Sir William Herbert. Croftus sive de Hibernia Liber. Edited by Arthur Keaveney and John A. Madden. Dublin: Irish Manuscripts Commission, 1992. ISBN 1-874280-02-9. Pp. lxii, 207.
Reviewed by James J. O'Donnell, University of Pennsylvania
In a review of Mark Morford's Stoics and Neostoics (BMCR 3.3.12), I said of Lipsius, "But like many men, he had a misshapen sense of his own contribution (he thought that his derivative and ephemeral Politica would be read as long as the Latin language lived), and he was anything but a universal cynosure." Hardly had that review appeared when there came to hand the present volume, whose pertinence will emerge in a moment.
Sir William Herbert (1553?-1593), whose family's names were on all the streets and lanes between the Dublin neighborhoods of Ballsbridge and Donnybrook that I was wont to prowl twenty years ago, was a high-minded and heavy-handed British landowner and magistrate in Ireland in the days of Queen Elizabeth. He was given 13,000 acres at Castleisland, co. Kerry, where he spent five years improving the natives (my own family arrived in those parts, on the run from the English after Kinsale, a few years too late to be improved by him). His Croftus sive de Hibernia Liber is one of three important later Elizabethan treatises deliberating the fate of Ireland (Spenser's View of the Present State of Ireland was written six years after Herbert's death), and offers realistic, sympathetic, and authoritarian observations and advice. Protestantism will be established, and with it Universities, and the native bards should be suppressed (Plato's ban on the poets is appositely cited) and substitutes provided (p. 114): 'ut carmina Hibernica lingua ad virtutem hortantia, ad temperantiam animique tranquillitatem allicientia, ad divinas denique laudes decantandas idonea, populo proponerentur, ut suavi hac musica demulceantur....' The work is here edited with an abundance of useful apparatus of introduction and annotation, with useful appendices on sources and analogues. Here is where the bell rang: Herbert's chief source of contemporary and ancient political wisdom was a fresh-from-the-presses copy of Lipsius' Politica. What is striking here is a point that Paul Oskar Kristeller likes to make, that the life of Latin thought and letters in early modern Europe has become an invisible part of our past: Herbert and Lipsius are not part of the canon of recognized literary authors because they did not write in the now-favored vernacular, and so a whole chunk of our corporate literary past has fallen away from us. (J.W. Binns, Intellectual Culture in Elizabethan and Jacobean England: the Latin Writings of the Age [Leeds, 1990], is a heavy but valuable survey of some of that.)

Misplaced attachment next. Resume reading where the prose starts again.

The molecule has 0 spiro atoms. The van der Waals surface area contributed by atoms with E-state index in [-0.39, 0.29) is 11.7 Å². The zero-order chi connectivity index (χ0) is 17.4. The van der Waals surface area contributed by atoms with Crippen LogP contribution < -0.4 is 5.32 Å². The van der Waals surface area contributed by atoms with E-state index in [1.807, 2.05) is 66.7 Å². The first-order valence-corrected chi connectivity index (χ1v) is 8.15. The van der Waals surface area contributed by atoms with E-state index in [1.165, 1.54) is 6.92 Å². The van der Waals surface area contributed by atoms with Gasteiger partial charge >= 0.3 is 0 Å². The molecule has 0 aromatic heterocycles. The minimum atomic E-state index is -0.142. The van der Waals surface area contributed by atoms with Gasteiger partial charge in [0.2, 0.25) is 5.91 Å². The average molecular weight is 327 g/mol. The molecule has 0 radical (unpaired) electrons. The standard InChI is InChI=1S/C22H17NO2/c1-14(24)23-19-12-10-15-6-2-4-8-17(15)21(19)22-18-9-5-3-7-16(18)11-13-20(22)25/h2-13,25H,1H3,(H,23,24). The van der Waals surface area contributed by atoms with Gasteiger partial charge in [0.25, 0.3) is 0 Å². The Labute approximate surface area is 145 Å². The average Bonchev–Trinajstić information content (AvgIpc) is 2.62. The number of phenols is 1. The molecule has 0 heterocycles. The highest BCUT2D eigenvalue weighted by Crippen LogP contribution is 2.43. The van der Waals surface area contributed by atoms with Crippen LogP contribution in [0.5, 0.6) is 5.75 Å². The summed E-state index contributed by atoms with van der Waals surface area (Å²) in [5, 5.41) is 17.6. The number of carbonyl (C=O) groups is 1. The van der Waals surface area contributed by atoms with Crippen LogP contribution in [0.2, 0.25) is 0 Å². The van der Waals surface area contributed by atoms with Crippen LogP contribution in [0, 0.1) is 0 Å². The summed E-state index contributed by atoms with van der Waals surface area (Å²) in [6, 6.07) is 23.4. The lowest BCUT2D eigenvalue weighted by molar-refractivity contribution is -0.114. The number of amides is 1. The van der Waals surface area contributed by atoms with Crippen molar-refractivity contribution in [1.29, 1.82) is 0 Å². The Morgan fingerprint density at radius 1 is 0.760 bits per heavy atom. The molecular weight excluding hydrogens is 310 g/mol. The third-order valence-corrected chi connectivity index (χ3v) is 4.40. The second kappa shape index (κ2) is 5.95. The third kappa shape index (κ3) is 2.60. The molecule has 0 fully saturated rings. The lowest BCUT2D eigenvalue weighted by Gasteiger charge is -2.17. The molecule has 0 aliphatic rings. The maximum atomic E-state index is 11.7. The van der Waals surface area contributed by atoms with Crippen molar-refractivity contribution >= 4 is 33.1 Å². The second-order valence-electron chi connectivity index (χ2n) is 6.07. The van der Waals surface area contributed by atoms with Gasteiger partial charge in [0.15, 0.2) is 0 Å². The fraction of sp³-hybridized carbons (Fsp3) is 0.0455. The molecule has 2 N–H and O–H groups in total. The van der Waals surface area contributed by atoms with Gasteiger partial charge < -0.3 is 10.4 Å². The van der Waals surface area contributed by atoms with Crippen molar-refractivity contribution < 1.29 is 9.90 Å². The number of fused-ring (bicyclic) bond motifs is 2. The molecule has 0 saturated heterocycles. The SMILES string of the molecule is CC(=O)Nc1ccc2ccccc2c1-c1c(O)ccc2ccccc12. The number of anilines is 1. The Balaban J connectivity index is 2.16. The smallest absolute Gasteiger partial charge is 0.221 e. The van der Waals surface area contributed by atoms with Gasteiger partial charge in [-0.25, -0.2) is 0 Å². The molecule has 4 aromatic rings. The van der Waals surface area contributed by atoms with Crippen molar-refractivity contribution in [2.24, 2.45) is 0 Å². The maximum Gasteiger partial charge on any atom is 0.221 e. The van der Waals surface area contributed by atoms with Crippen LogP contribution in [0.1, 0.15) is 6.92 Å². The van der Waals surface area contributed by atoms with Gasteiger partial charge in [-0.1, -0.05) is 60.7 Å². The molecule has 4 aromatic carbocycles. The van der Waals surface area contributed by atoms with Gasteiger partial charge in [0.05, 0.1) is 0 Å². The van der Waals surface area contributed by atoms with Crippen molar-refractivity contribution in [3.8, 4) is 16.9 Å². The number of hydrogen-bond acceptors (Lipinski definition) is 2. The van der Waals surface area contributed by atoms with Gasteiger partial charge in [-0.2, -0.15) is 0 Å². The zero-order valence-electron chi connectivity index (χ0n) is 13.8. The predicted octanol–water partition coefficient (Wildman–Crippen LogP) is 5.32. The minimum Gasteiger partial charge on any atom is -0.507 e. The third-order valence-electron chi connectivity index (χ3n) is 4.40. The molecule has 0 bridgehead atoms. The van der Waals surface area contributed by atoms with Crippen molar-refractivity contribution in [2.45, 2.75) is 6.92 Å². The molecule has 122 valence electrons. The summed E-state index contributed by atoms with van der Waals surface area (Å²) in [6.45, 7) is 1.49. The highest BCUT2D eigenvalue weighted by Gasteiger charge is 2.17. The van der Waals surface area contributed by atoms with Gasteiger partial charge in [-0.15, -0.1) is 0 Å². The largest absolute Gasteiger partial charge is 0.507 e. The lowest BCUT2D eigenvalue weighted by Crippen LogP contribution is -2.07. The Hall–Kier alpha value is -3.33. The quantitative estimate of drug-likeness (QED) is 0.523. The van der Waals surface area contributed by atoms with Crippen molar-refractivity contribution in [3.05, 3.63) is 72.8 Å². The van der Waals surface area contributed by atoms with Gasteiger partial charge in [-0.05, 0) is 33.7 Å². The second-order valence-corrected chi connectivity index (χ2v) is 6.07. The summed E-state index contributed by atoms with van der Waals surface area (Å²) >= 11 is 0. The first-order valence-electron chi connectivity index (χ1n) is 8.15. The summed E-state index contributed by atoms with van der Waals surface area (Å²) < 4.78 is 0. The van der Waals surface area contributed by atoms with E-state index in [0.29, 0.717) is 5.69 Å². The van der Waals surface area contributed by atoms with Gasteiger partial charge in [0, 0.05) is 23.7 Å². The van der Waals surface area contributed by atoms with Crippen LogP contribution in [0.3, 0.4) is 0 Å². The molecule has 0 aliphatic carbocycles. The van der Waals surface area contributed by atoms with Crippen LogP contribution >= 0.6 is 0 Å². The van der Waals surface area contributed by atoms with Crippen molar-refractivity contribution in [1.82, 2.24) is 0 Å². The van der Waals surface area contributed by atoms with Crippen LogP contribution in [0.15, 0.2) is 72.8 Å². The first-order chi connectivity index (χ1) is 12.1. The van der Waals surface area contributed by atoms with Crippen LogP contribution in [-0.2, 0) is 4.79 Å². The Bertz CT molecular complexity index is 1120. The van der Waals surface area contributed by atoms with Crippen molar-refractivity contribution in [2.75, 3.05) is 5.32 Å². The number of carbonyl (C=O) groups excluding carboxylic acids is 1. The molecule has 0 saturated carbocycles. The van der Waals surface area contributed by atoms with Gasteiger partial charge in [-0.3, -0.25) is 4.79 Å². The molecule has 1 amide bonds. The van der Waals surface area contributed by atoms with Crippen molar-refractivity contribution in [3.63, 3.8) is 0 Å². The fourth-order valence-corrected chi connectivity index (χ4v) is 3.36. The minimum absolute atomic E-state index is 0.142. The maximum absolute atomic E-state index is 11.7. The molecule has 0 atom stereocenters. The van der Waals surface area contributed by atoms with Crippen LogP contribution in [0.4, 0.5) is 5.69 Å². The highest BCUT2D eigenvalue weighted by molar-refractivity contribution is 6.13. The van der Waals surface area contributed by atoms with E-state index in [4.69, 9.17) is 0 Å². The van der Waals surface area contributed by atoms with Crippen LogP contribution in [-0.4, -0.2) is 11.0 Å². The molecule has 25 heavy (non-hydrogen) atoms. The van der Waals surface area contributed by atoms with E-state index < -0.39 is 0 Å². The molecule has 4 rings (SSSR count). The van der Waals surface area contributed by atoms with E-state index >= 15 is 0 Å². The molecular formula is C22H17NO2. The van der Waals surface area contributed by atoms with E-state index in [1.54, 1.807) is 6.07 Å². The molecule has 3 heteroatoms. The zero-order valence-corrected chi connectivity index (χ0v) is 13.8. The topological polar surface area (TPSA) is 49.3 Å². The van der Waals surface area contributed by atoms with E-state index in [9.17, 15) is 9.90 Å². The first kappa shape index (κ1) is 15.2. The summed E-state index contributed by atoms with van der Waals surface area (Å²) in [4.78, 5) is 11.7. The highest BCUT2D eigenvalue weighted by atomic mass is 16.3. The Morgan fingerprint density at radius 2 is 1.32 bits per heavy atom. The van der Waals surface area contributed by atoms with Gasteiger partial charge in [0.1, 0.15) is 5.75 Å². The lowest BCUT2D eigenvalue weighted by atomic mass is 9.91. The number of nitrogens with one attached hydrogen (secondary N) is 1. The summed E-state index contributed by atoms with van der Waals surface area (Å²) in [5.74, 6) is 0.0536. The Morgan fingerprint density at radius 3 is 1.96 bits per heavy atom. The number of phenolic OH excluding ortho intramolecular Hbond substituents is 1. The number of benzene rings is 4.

But we must not idealize that lost literature either. The editors here make the excellent point that Herbert turned immediately to Lipsius, found his conversion to Protestantism laudable and his politics of tolerance pragmatic, exploited him enthusiastically, and learned almost nothing in the process. "One gets the distinct impression that he found in Lipsius what he wanted -- convenient political theory.... Herbert's approach to the Politica then, was essentially utilitarian and opportunistic." Nothing in Lipsius ever changed Herbert's mind. The history of Rezeption is as full of incomprehension as of insight.